If $f'$ exists on an open interval, and there is some point $c$ where $f'(c) > 0$, then there exists a d-neighborhood $\{x \in \mathbb{R} : |x - c| < d\} = V_d(c)$ around c in which $f'(x) > 0$ for all $x \in V_d(c).$

1.How to presage this is false?

2.Where did this counterexample feyly emanate from?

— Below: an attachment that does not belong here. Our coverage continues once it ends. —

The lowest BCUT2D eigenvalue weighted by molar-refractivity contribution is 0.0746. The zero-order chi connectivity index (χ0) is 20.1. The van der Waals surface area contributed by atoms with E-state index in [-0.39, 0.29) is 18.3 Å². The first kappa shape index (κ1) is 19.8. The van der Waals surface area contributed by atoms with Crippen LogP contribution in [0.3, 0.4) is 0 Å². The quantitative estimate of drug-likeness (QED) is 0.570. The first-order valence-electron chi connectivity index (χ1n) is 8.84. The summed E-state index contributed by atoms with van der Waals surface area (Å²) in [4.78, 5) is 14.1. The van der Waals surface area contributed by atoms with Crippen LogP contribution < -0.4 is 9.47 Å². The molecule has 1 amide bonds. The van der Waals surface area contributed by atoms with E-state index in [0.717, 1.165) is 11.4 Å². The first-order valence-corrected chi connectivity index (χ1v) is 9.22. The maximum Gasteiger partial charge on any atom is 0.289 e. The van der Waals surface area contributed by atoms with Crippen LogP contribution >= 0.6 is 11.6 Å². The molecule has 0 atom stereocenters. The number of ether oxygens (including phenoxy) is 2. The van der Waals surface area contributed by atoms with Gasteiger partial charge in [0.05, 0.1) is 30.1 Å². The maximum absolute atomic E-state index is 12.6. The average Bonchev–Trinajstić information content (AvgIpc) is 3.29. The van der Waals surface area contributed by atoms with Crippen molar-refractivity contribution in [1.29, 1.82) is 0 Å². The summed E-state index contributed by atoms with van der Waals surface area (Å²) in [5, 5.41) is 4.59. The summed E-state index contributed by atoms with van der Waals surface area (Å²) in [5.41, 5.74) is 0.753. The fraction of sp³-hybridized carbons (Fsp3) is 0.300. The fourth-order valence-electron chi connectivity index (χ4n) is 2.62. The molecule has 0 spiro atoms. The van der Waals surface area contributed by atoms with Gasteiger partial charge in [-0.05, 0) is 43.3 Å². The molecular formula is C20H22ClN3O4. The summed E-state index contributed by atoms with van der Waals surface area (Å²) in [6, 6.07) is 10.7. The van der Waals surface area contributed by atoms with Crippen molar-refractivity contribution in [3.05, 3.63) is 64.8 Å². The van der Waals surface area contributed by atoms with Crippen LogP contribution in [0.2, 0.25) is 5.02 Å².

f is differentiable everywhere, including $x = 0$.

To prove $f'(x)$ takes on negative values..., compute $f'(x) = \dfrac{1}{2} + 2x\sin\dfrac{1}{x} - \cos \dfrac{1}{x}$.

3.How does $x(k)$ 'enter'?

4.Why will $g'(x_k) \in (-d, d)$ for k large enough?